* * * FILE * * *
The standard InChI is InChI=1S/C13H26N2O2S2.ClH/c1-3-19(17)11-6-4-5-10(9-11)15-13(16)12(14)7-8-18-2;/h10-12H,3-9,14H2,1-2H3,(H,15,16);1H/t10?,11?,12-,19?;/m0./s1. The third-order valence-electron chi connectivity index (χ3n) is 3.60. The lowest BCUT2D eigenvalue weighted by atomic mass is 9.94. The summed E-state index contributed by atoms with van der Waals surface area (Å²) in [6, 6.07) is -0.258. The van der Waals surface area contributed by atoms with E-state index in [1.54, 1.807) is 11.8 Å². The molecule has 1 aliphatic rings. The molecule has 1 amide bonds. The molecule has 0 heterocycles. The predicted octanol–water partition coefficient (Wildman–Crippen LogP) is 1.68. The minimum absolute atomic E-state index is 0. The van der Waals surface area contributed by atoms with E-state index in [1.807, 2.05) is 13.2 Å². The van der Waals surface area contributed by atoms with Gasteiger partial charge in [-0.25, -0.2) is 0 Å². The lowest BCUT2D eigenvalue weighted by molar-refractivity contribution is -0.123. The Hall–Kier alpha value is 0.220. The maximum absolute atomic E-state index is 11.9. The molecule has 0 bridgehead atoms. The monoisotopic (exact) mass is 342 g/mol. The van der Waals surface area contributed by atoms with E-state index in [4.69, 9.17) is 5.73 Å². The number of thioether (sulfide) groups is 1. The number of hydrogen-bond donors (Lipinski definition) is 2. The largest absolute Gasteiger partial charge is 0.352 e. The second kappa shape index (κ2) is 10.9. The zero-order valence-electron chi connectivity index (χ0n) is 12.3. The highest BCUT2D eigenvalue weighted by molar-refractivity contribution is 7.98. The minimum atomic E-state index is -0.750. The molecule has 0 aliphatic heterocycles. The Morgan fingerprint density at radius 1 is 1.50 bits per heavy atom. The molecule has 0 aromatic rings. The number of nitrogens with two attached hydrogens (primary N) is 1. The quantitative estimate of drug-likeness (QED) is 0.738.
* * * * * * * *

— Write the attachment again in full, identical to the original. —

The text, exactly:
The standard InChI is InChI=1S/C13H26N2O2S2.ClH/c1-3-19(17)11-6-4-5-10(9-11)15-13(16)12(14)7-8-18-2;/h10-12H,3-9,14H2,1-2H3,(H,15,16);1H/t10?,11?,12-,19?;/m0./s1. The third-order valence-electron chi connectivity index (χ3n) is 3.60. The lowest BCUT2D eigenvalue weighted by atomic mass is 9.94. The summed E-state index contributed by atoms with van der Waals surface area (Å²) in [6, 6.07) is -0.258. The van der Waals surface area contributed by atoms with E-state index in [1.54, 1.807) is 11.8 Å². The molecule has 1 aliphatic rings. The molecule has 1 amide bonds. The molecule has 0 heterocycles. The predicted octanol–water partition coefficient (Wildman–Crippen LogP) is 1.68. The minimum absolute atomic E-state index is 0. The van der Waals surface area contributed by atoms with E-state index in [1.807, 2.05) is 13.2 Å². The van der Waals surface area contributed by atoms with Gasteiger partial charge in [-0.25, -0.2) is 0 Å². The lowest BCUT2D eigenvalue weighted by molar-refractivity contribution is -0.123. The Hall–Kier alpha value is 0.220. The maximum absolute atomic E-state index is 11.9. The molecule has 0 bridgehead atoms. The monoisotopic (exact) mass is 342 g/mol. The van der Waals surface area contributed by atoms with E-state index in [4.69, 9.17) is 5.73 Å². The number of thioether (sulfide) groups is 1. The number of hydrogen-bond donors (Lipinski definition) is 2. The largest absolute Gasteiger partial charge is 0.352 e. The second kappa shape index (κ2) is 10.9. The zero-order valence-electron chi connectivity index (χ0n) is 12.3. The highest BCUT2D eigenvalue weighted by molar-refractivity contribution is 7.98. The minimum atomic E-state index is -0.750. The molecule has 0 aliphatic heterocycles. The Morgan fingerprint density at radius 1 is 1.50 bits per heavy atom. The molecule has 0 aromatic rings. The number of nitrogens with two attached hydrogens (primary N) is 1. The quantitative estimate of drug-likeness (QED) is 0.738.